If we say that the flesh is the “old way”, we may find ourselves much closer to the truth. The flesh is the modus operandi—the mode of operation—of the unbeliever. It is the way of thinking and coping that was developed prior to salvation.
How do we know that? It comes from the way Scripture refers to flesh. The same Greek words are used when Paul tells us that we are not “in the flesh” (Romans 8:9) and when he says that we are “in the flesh” (Galatians 2:20). There is a contrast here that must be reconciled. How is it possible that we are in the flesh and not in the flesh? The answer is in 2 Corinthians 10:3: “For though we walk in the flesh, we do not war according to the flesh”.
We walk in the flesh every day of our earthly lives, whether we have been saved or not. We live in the realm of the flesh. Our eyes see the realm of the flesh, our ears hear the realm of the flesh and our hands touch the realm of the flesh. Our bodies and our souls operate in the realm of the flesh. That will be true until we experience physical (fleshly) death. However, we are no longer part of this fleshly world. This world, as Jesus explained, is not our home. Hebrews 11:13-16 reminds us that those who have trusted in the Lord have found that they were strangers in this world, seeking a home that God has prepared. Strangers, but stuck . . . until the day.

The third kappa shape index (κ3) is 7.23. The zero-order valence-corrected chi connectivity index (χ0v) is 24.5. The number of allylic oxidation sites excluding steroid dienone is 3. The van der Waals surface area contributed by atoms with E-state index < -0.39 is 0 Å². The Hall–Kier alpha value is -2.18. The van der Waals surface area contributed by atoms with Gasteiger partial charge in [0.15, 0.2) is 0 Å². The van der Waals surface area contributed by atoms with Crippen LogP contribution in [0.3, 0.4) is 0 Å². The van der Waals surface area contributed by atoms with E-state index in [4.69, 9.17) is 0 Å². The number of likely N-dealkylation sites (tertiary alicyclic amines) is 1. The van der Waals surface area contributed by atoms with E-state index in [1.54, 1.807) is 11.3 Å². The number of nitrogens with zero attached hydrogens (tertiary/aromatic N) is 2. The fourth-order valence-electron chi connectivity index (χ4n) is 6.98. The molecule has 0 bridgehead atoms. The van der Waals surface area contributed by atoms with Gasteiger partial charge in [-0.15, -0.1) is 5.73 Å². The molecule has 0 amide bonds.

Thus it is true that we are in the flesh and not in the flesh. We live in this world, but we are no longer citizens of this world. This is not our world. But it is the world we are used to. It is the world in which we grew up and lived a serious portion of our lives. This world taught us about life and showed us ways to handle life’s challenges and pleasures. As we grew up in this world we learned coping methods that we used almost instinctively. We hid or attacked; we ran or froze. We became perfectionists or gave up trying to do well. We held our emotions in or we acted them out. We became what we would be because of what this world taught us.
Then Jesus came into our lives. Suddenly everything was different. We died and rose with Him. He became the very life within us. Our sins were gone and everything was new. There was hope and promise and joy after so much pain. In a sense, it was like winning the lottery.
But all of our training remained. Yes, we became different people, re-created by the life of Jesus in us, but our thinking was the same. The patterns in our lives continued. And, just like the lottery winners mentioned earlier, we were ill-prepared to handle our new life. In fact, there was no way our former patterns, our flesh, could fulfill the expectations of our new life.
When we try to live the Christian life in the flesh, we will fail. We will find that the joy we expected turns into sorrow, the freedom turns into bondage, and the forgiveness somehow opens the door to greater guilt. The Christian life is not a fleshly life. The Christian life is a life in the Spirit. When the Spirit of God leads us, rather than our old flesh, we find the joy and peace we need.